Why are so many chains closing sites?
Is Brexit to blame or maybe it’s simply a case of protecting and reinvesting current assets!
In the summer of 2015, restaurant owner David Fox was made an offer he couldn’t refuse. One that today – with financially troubled chains such as Byron and Jamie’s Italian desperately restructuring and closing sites in order to stay afloat – seems to encapsulate the great UK casual dining bubble that has finally, spectacularly, burst.
Fox then had branches of his east Asian restaurant brand, Tampopo, in two huge shopping centres: Oracle in Reading and Cabot Circus in Bristol. He was facing a painful rent increase in Reading but, remarkably, the owners of the centres offered him £1.3m to vacate both sites – such was the clamour, presumably, among the biggest restaurant players to snap up any empty space at top-of-the-market prices.
“In Reading, the rent was £75,000 and they wanted to put it up to £130,000. I was being offered £650,000 to hand over the keys. It was quite unemotional. When someone offers you 10 years’ money, it’s time to move on,” says Fox, who still runs five restaurants in Manchester and London. “It was symptomatic of how giddy the market was and, for most normal brands, it’s kind of unsustainable.”
For Fox, the current turmoil is entirely predictable. Unless every element works perfectly, it is almost impossible to make a return on restaurant sites that might cost £1.5m to open. “I don’t want to sound smug, but we saw it coming,” he says. “There was a lemming-like mentality.” Tampopo’s Bristol site first became a Chimichanga, a reported £600,000 development. It is now a Real Greek. The Reading site is a TGI Fridays.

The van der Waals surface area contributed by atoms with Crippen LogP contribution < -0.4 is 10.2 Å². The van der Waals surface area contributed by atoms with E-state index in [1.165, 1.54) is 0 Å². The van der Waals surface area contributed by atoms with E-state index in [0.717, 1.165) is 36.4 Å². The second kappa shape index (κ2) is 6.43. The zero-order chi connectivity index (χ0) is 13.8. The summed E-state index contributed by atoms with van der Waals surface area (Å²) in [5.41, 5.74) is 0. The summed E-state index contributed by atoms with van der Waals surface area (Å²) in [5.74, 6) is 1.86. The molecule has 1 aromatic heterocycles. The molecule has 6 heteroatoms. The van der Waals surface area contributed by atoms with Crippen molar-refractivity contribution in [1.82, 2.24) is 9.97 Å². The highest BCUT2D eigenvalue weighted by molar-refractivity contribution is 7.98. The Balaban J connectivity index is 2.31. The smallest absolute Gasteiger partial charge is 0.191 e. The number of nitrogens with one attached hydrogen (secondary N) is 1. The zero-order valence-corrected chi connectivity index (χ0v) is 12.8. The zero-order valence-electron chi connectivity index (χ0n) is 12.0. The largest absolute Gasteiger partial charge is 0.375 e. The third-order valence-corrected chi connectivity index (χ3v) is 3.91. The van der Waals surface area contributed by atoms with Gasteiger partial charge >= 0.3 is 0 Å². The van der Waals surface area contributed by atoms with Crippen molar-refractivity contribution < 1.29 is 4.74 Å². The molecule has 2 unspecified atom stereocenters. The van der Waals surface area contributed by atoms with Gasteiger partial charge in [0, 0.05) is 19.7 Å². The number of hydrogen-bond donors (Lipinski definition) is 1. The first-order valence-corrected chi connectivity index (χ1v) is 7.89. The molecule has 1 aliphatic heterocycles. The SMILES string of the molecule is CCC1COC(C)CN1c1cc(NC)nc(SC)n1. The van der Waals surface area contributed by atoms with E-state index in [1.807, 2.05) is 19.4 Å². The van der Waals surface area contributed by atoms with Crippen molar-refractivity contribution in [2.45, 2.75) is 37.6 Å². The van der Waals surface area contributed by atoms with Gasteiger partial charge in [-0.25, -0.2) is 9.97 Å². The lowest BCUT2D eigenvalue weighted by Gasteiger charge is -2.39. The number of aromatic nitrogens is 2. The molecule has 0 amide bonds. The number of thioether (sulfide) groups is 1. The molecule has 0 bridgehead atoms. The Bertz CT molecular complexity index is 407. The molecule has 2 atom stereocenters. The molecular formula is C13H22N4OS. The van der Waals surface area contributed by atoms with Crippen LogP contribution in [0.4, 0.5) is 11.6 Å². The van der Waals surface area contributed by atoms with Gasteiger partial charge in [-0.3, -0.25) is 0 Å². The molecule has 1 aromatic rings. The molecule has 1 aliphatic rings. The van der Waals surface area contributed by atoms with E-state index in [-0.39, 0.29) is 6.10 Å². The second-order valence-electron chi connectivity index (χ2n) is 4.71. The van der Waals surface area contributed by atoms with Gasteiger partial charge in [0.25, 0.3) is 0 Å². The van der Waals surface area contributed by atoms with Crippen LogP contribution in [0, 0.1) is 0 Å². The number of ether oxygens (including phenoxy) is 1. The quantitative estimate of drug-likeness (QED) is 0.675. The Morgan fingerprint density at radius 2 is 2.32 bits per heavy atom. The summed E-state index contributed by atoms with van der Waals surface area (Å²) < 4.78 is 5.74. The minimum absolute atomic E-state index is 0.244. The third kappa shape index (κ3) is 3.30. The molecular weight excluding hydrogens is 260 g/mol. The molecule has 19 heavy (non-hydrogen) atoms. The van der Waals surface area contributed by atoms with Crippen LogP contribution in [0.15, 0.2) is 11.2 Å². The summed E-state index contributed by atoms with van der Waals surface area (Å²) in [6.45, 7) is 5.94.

For a time, between 2010 and 2016, it seemed as if Britain’s burgeoning interest in casual, affordable dining was insatiable. Build that restaurant, no matter how outrageous the property and fit-out costs, and they will come. Tills will ring, card machines will whirr. But in recent months, with the so-called “casual dining crunch” biting hard, that optimism has turned to bleak talk of the industry facing a perfect storm. As well as the problems at Jamie’s and Byron (the former is closing 12 branches and is £71.5m in debt; the latter is in the midst of a financial rescue plan), the Italian chain Strada recently shut a third of its restaurants and its rival Prezzo is now looking at restructuring. Numerous venues, from the five-strong Square Pie group in London to, again, Jamie Oliver’s Piccadilly barbecue restaurant, Barbecoa, have gone into administration. “What we didn’t see coming was Brexit and its implications on exchange rates, recruitment and consumer confidence,” says Fox.